A slop bucket on every front page
But that's only one of the things I've been up to. To prepare for the broadcast of 'All Watched Over By Machines Of Loving Grace', I've been rewatching old Adam Curtis documentaries. Curtis isn't everyone's cup of tea, but he is mine. And I really, really like tea.
'The Century Of The Self' is excellent. It's been a while since I've seen it - years before I even started this here blog - so how what it says applies to newspapers hasn't occurred to me before.
'The Century Of The Self' covers how Sigmund Freud's nephew, Edward Bernays, influenced the world of marketing and PR by including elements of psychoanalytic theory, and how this in turn affected the world of politics.
Bernays changed the concept of market research by introducing the focus group - moving away from the process of asking logical, rational questions about products towards allowing groups to talk freely about how products made them feel. Emotion became the most important factor in marketing, and Bernays' most famous success was to break the taboo on women smoking by making it a symbol of freedom and emancipation.
Politicians took advantage of these tactics, and the last part, 'Eight People Sipping Wine in Kettering' focuses on how Clinton and Blair both used focus groups talking about how they felt to inform their messages and how they marketed themselves. If it were filmed any later than 2002, Curtis could have easily included David Cameron, with his rubbish YouTube videos, cycling to work in front of a huge car driving his stuff and hugging hoodies.
The interesting thing about newspapers is how they sit in both of these worlds.
They're all about selling products - newspapers and audiences. The newspapers get bought by punters in shops and the audience gets sold to advertisers. The audience is probably the more important of these two since advertisng raises more money than the cover price, especially when we're talking about free sheets. Paul Dacre has boasted before about the number of 'quality readers' the Daily Mail attracts. He means ABC1 readers - the ones with money who can afford to buy any luxury items advertisers might want to pay him money to push in his newspaper. No good trying to sell expensive stuff to people who can't afford it.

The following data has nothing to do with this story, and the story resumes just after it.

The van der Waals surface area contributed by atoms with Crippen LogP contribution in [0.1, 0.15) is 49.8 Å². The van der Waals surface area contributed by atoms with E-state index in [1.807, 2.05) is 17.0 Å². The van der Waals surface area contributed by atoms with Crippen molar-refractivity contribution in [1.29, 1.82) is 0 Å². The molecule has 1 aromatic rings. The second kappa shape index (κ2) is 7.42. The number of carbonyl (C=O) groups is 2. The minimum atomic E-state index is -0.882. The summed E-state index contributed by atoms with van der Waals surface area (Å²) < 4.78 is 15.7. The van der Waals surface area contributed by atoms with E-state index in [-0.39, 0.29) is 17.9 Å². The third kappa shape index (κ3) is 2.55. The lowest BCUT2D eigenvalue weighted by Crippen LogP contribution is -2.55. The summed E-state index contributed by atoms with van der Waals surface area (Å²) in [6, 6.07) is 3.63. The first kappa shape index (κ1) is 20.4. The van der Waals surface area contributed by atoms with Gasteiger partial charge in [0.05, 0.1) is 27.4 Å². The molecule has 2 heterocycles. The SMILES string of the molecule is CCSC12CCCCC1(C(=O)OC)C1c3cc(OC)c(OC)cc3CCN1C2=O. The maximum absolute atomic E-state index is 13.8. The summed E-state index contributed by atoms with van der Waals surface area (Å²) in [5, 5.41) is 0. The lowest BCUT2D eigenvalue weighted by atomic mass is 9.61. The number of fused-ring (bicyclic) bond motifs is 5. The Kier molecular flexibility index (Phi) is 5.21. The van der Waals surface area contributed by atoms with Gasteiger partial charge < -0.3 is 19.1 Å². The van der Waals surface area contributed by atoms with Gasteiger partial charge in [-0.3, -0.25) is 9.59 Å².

But they're also about pushing political messages. The political messages are one of the many ways they attract the audience they sell to advertisers. One reason (and it is only one of loads) the right wing press push the anti-global warming message so disproportionately may have something to do with the need to sell advertising space to corporations selling big, petrol guzzling behemoths. It's so much easier to do that when you can say, 'Hey! Our audience is X million per day with X amount of disposable income and guess what? They don't give shit one about how much your new model with the cow-catcher will fuck the world up for everyone else. In fact, they mostly don't believe it'll do any damage at all'.
So, in order to sell an audience whose emotions advertisers can appeal to in order to sell whatever it is they're advertising, newspapers attract readers by appealing to their emotions with iffy political messages that have about as much evidential support as, well, an advert selling you freedom in the mountains instead of the car you're actually being asked to buy.